The course replaces the Tier I writing course for all incoming CAL majors who commit as aspiring Citizen Scholars. Students will undertake research and writing projects that allow them to engage with democratic discourse through the consideration of social, cultural, and political problems, political processes and the practices of democratic participation and critique, historical movements for social and political justice, and similar topics. The core concerns of the Citizen Scholars program will guide the selection of materials and the interactions of the course, and the five writing projects will similarly reflect the goals of the program. A small group of materials will be taught in all sections of the course, and co-curricular activities and events will augment the normal coursework. Far more than a writing course, this course is designed to establish the basis from which students will build their connections to the program and to their CS student cohort.
Invites students to consider their experiences with learning in and out of school to encourage them to reflect on the relationship between their learning histories and present lives, and to recognize that their experiences both in and out of school can be useful as resources for academic inquiry--even as the narrative itself will eventually become a useful resource for academic inquiry, especially as a resource for the final reflective narrative.
Invites students to inquire into cultural values in which they are implicated as learners, by choosing an everyday object as the focus of guided exploration.
Enables students to learn about the literacy practices of a discipline or profession of their choice by looking at textual products as cultural artifacts to understand how the texts of their disciplinary field are cultural and rhetorical.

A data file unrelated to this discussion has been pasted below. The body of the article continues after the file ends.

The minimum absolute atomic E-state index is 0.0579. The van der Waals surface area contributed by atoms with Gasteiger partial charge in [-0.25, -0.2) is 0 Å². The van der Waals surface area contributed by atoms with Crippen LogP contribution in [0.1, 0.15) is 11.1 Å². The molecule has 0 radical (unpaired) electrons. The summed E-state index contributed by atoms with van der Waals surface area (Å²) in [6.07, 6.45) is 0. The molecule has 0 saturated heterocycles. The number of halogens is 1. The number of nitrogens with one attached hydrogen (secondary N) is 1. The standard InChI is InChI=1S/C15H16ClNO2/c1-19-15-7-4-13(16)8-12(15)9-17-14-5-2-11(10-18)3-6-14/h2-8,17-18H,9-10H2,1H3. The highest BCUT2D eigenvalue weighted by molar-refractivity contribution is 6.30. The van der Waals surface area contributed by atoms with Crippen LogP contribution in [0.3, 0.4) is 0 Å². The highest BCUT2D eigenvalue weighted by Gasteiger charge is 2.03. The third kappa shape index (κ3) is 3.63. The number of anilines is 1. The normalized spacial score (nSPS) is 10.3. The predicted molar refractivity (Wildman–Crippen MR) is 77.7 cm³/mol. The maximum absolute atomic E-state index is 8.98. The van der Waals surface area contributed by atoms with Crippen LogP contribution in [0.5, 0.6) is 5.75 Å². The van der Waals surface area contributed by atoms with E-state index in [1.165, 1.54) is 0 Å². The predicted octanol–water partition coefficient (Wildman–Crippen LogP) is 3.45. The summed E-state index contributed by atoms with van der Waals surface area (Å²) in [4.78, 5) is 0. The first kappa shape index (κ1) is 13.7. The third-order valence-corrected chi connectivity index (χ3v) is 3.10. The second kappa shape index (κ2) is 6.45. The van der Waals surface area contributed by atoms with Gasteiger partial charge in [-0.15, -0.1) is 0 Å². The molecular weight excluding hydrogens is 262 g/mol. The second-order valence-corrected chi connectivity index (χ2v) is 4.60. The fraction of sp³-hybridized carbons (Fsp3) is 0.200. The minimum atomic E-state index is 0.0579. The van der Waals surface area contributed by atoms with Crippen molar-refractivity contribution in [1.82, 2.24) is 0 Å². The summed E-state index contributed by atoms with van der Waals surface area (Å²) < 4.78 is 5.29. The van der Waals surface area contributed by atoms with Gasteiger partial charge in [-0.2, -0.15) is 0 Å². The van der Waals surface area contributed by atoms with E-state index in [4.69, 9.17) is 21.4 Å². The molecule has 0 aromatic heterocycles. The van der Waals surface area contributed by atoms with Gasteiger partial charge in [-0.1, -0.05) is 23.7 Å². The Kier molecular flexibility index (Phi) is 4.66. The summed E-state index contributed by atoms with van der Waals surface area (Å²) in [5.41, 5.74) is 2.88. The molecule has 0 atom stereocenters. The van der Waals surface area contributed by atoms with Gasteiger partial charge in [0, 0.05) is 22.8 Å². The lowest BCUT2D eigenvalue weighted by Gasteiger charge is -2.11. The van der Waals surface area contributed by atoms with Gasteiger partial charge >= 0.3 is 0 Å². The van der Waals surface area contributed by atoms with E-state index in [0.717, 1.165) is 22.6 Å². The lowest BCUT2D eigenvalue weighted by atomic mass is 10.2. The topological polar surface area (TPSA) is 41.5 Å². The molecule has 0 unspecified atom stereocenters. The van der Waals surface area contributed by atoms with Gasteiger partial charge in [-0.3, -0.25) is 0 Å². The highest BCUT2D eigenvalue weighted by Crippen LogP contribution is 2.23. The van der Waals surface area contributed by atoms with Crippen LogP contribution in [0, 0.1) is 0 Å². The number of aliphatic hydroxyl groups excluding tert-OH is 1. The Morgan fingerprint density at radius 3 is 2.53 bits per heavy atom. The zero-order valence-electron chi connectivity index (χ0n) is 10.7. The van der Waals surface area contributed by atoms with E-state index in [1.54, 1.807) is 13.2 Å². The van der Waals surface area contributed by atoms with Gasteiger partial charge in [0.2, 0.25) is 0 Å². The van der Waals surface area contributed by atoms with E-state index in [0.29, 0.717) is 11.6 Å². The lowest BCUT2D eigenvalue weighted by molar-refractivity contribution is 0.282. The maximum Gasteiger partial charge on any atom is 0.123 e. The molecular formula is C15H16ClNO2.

Builds on the learning of the first three projects by the making rhetorical moves implicit in these projects the explicit focus of attention.
takes students’ own learning as an object of inquiry. It invites students to reflect on the development and uses of their learning over the course of the semester: to make claims about what they have learned, to set goals for their ongoing learning, to propose the means for achieving those learning goals, and to use the evidence and examples they have created throughout the semester to support each of these types of claims.
This course will include a common basis and a particular focus. The common basis shared by all sections over all semesters covers the nature of democracy, dialogue, dissent, citizenship, justice, critique on the more conceptual level. The particular focus for each section is determined by each instructor who selects a social, cultural, or political problem to use to illustrate and practice deliberation, engagement, and critique. Commonality will arise in content from the basic discussion of democracy and in form through a set of projects that engage students in identifying and working to resolve the particular issue. Each year the faculty teaching this course might also meet beforehand to determine the extent to which they might create commonality in other ways, e.g. a specific film, an invited speaker, etc.
For the common basis among all courses, faculty will draw from a set of recommended sources drawn from various CAL disciplines (departments as well as interdisciplinary programs).
Faculty teaching the course have leeway to choose a particular focus that involves social, economic, cultural, or political justice and that also reflects various modes of participation in democratic deliberation and decision-making broadly construed.
AL 210-001: State, Nation, Religion and Democracy in the Middle East
AL 210-002: Gender Inequality and Democratic Debate in Africa
AL 210-003: Theater and Social Justice: drama and performance as political and social intervention
AL 210-004: Democratic Discourse & Critique: artists and intellectuals challenge threats to democratic values and institutions
AL 210-005: Genetics, Ethics, and Public Policy: engaging ethical and policy questions through democratic deliberation